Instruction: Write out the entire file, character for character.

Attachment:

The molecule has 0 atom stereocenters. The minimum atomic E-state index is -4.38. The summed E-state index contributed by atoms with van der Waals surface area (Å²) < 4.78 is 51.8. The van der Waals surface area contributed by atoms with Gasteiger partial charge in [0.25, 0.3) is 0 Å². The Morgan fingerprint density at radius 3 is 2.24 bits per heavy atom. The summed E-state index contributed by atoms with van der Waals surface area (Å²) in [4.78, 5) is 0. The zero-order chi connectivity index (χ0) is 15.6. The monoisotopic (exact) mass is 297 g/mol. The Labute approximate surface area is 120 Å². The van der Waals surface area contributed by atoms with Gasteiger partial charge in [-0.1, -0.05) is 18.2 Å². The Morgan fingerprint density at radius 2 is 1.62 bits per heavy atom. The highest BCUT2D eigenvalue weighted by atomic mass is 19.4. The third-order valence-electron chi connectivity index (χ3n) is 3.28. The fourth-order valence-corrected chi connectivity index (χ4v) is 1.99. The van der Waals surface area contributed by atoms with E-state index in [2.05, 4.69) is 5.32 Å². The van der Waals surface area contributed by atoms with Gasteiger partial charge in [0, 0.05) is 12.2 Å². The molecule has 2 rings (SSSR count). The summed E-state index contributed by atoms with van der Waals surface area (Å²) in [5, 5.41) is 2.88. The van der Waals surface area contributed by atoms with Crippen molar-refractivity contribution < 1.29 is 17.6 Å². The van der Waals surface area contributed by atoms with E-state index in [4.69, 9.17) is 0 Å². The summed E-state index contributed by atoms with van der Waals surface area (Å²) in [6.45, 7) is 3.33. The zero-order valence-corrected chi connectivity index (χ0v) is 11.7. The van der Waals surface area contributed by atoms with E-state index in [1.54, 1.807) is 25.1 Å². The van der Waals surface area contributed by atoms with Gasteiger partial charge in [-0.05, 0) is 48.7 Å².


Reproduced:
The molecule has 0 atom stereocenters. The minimum atomic E-state index is -4.38. The summed E-state index contributed by atoms with van der Waals surface area (Å²) < 4.78 is 51.8. The van der Waals surface area contributed by atoms with Gasteiger partial charge in [0.25, 0.3) is 0 Å². The Morgan fingerprint density at radius 3 is 2.24 bits per heavy atom. The summed E-state index contributed by atoms with van der Waals surface area (Å²) in [4.78, 5) is 0. The zero-order chi connectivity index (χ0) is 15.6. The monoisotopic (exact) mass is 297 g/mol. The Labute approximate surface area is 120 Å². The van der Waals surface area contributed by atoms with Gasteiger partial charge in [-0.1, -0.05) is 18.2 Å². The Morgan fingerprint density at radius 2 is 1.62 bits per heavy atom. The highest BCUT2D eigenvalue weighted by atomic mass is 19.4. The third-order valence-electron chi connectivity index (χ3n) is 3.28. The fourth-order valence-corrected chi connectivity index (χ4v) is 1.99. The van der Waals surface area contributed by atoms with E-state index in [2.05, 4.69) is 5.32 Å². The van der Waals surface area contributed by atoms with Gasteiger partial charge in [0, 0.05) is 12.2 Å². The molecule has 2 rings (SSSR count). The summed E-state index contributed by atoms with van der Waals surface area (Å²) in [5, 5.41) is 2.88. The van der Waals surface area contributed by atoms with Crippen molar-refractivity contribution < 1.29 is 17.6 Å². The van der Waals surface area contributed by atoms with E-state index in [4.69, 9.17) is 0 Å². The summed E-state index contributed by atoms with van der Waals surface area (Å²) in [6.45, 7) is 3.33. The zero-order valence-corrected chi connectivity index (χ0v) is 11.7. The van der Waals surface area contributed by atoms with E-state index in [1.54, 1.807) is 25.1 Å². The van der Waals surface area contributed by atoms with Gasteiger partial charge in [-0.05, 0) is 48.7 Å².